‘Beads in a Modern Context’
The first glass beads were made one at a time by winding hot glass around a metal rod. To support a faster and greater production process, molten glass was blown and drawn out to form long, hollow tubes, which were cooled and cut into small, even beads (rocaille). In the 15th century, this technique was refined by the master glassmakers on Murano in Italy to make tiny beads for embroidery, an industry which continued well into the 20th century in Italy, Czechoslovakia, Germany and France. Today, glass beads are primarily made in countries including India, the Czech Republic, Japan, China and Taiwan.
‘No Strings’ features the work of seven international artists working with glass beads in unconventional ways. The exhibition includes a beaded burger and coke by Faranak Sohi, an evening dress made using beads and safety pins by Shige Fujishiro and a beaded chicken showing his gymnastic prowess on the rings by Felieke van der Leest.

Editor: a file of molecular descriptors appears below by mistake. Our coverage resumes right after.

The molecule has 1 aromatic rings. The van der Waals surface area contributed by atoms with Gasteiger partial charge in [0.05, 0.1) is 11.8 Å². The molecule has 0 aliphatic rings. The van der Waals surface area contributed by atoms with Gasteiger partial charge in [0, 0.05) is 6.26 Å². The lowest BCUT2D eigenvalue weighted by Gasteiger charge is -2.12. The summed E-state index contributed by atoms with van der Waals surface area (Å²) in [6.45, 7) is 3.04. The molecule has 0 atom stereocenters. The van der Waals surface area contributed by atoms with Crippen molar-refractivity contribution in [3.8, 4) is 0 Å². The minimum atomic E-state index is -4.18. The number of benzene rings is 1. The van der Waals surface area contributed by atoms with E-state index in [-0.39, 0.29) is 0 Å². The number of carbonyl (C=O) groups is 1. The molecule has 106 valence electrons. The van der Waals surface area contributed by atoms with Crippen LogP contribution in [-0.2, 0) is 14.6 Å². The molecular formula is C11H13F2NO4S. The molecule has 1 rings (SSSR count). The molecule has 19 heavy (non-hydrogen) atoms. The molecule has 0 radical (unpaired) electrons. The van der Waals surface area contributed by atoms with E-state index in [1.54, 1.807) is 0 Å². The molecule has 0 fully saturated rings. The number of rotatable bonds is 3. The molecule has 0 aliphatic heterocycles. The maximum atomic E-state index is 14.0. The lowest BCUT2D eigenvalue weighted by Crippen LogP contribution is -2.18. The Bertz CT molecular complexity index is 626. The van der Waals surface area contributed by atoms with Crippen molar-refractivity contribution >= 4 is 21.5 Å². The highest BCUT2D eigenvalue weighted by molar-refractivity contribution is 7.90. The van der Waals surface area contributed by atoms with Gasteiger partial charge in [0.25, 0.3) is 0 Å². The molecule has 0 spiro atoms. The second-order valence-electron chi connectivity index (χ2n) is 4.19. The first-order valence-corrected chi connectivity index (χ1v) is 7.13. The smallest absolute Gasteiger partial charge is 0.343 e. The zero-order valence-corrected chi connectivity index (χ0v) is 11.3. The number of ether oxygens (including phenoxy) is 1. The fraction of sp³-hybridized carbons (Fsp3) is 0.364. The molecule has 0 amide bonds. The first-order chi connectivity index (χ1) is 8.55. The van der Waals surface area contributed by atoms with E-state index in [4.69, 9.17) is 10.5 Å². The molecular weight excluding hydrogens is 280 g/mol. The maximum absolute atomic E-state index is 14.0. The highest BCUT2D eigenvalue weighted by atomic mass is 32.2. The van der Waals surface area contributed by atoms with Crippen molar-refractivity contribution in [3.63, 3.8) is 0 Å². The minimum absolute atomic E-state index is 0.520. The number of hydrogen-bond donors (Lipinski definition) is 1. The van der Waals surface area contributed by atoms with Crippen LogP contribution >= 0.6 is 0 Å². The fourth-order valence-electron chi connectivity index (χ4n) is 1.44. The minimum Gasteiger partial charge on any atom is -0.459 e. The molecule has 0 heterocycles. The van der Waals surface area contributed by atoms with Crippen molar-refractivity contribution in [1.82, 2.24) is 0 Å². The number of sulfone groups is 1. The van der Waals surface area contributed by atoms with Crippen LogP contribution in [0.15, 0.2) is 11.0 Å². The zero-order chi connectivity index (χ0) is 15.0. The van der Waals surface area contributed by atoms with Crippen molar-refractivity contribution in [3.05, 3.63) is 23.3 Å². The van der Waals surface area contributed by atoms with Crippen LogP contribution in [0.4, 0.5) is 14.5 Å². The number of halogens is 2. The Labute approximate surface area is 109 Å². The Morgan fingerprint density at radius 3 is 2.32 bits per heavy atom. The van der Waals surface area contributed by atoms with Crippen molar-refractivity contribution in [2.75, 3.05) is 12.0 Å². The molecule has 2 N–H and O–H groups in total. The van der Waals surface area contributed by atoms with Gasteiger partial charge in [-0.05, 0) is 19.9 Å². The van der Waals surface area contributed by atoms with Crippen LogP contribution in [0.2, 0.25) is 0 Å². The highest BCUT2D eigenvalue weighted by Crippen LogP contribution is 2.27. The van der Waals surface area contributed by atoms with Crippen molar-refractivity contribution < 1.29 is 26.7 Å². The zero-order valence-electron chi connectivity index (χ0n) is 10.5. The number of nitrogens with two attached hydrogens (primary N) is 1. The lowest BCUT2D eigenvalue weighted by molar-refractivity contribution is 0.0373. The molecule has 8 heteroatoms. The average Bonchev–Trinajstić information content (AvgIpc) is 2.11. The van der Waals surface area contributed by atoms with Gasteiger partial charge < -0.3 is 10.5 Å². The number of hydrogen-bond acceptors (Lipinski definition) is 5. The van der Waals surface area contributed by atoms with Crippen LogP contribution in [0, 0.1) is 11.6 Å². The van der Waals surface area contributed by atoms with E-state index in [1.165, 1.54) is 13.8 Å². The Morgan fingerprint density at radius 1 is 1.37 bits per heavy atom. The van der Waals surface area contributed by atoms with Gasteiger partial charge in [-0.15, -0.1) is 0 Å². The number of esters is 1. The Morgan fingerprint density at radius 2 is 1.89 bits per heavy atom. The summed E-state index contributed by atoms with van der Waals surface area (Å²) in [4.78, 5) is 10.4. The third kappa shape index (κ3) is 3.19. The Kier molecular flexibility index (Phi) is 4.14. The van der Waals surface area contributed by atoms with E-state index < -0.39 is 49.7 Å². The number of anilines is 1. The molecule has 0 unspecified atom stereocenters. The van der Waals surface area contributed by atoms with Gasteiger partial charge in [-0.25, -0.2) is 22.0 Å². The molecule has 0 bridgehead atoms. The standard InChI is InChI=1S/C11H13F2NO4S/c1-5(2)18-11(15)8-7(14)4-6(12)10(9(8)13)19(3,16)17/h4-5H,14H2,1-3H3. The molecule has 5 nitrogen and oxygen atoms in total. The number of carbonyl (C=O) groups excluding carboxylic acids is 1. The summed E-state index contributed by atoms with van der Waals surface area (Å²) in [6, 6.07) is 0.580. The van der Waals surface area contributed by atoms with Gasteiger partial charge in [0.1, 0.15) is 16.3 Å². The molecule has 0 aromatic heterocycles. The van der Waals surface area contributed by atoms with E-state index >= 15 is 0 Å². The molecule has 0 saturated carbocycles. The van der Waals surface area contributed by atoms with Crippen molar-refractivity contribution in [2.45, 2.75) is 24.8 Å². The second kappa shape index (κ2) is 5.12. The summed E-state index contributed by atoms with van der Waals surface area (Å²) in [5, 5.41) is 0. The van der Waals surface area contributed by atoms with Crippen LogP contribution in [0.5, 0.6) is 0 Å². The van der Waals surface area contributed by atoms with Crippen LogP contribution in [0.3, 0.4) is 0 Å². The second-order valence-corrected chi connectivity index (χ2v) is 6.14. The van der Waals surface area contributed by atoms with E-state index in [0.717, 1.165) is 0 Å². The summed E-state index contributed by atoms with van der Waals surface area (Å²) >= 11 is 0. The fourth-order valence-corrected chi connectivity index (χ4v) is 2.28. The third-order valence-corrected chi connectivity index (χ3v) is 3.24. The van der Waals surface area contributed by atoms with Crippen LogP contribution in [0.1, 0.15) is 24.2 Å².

Glasmuseet Ebeltoft in Demark presented the first iteration of the exhibition ‘No Strings’ featuring a number of artists including Faranak Sohi, Jim Skull, Shige Fujishiro and David Chatt. We have added the work of Felieke van der Leest, Caroline Broadhead and Ran Hwang to this version of the exhibition. The National Glass Centre team would like to thank the Glasmuseet Ebeltoft team for all their help in realising this show.
No Strings should have opened to the public back in March 2020 but was unable to due to the Covid-19 closure of National Glass Centre. Our curator Julia Stephenson has recorded a short video tour of the new exhibition allowing you to ‘visit’ from the comfort of home. We hope you enjoy it.